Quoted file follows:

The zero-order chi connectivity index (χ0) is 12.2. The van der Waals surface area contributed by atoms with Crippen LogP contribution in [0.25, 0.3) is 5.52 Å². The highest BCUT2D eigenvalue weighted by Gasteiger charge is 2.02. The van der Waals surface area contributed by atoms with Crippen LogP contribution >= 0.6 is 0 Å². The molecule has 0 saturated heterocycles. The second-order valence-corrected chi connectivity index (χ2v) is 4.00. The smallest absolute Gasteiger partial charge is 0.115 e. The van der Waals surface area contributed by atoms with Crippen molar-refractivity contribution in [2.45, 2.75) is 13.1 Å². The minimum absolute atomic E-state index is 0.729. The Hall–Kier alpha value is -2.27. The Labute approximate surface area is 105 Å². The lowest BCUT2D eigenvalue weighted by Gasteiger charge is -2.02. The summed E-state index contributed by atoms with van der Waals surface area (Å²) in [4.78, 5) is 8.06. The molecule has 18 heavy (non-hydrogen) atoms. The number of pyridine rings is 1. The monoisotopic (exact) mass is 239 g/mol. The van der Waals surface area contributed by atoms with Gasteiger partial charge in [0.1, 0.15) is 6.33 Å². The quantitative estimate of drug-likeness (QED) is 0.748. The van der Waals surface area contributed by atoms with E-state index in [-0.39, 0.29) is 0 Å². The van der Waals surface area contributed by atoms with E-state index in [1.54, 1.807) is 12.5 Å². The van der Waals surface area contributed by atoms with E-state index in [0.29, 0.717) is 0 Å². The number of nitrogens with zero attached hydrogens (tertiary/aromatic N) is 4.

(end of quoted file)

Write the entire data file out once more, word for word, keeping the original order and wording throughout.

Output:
The zero-order chi connectivity index (χ0) is 12.2. The van der Waals surface area contributed by atoms with Crippen LogP contribution in [0.25, 0.3) is 5.52 Å². The highest BCUT2D eigenvalue weighted by Gasteiger charge is 2.02. The van der Waals surface area contributed by atoms with Crippen LogP contribution >= 0.6 is 0 Å². The molecule has 0 saturated heterocycles. The second-order valence-corrected chi connectivity index (χ2v) is 4.00. The smallest absolute Gasteiger partial charge is 0.115 e. The van der Waals surface area contributed by atoms with Crippen molar-refractivity contribution in [2.45, 2.75) is 13.1 Å². The minimum absolute atomic E-state index is 0.729. The Hall–Kier alpha value is -2.27. The Labute approximate surface area is 105 Å². The lowest BCUT2D eigenvalue weighted by Gasteiger charge is -2.02. The summed E-state index contributed by atoms with van der Waals surface area (Å²) in [4.78, 5) is 8.06. The molecule has 18 heavy (non-hydrogen) atoms. The number of pyridine rings is 1. The monoisotopic (exact) mass is 239 g/mol. The van der Waals surface area contributed by atoms with Gasteiger partial charge in [0.1, 0.15) is 6.33 Å². The quantitative estimate of drug-likeness (QED) is 0.748. The van der Waals surface area contributed by atoms with E-state index in [-0.39, 0.29) is 0 Å². The van der Waals surface area contributed by atoms with E-state index in [1.54, 1.807) is 12.5 Å². The van der Waals surface area contributed by atoms with E-state index in [0.29, 0.717) is 0 Å². The number of nitrogens with zero attached hydrogens (tertiary/aromatic N) is 4.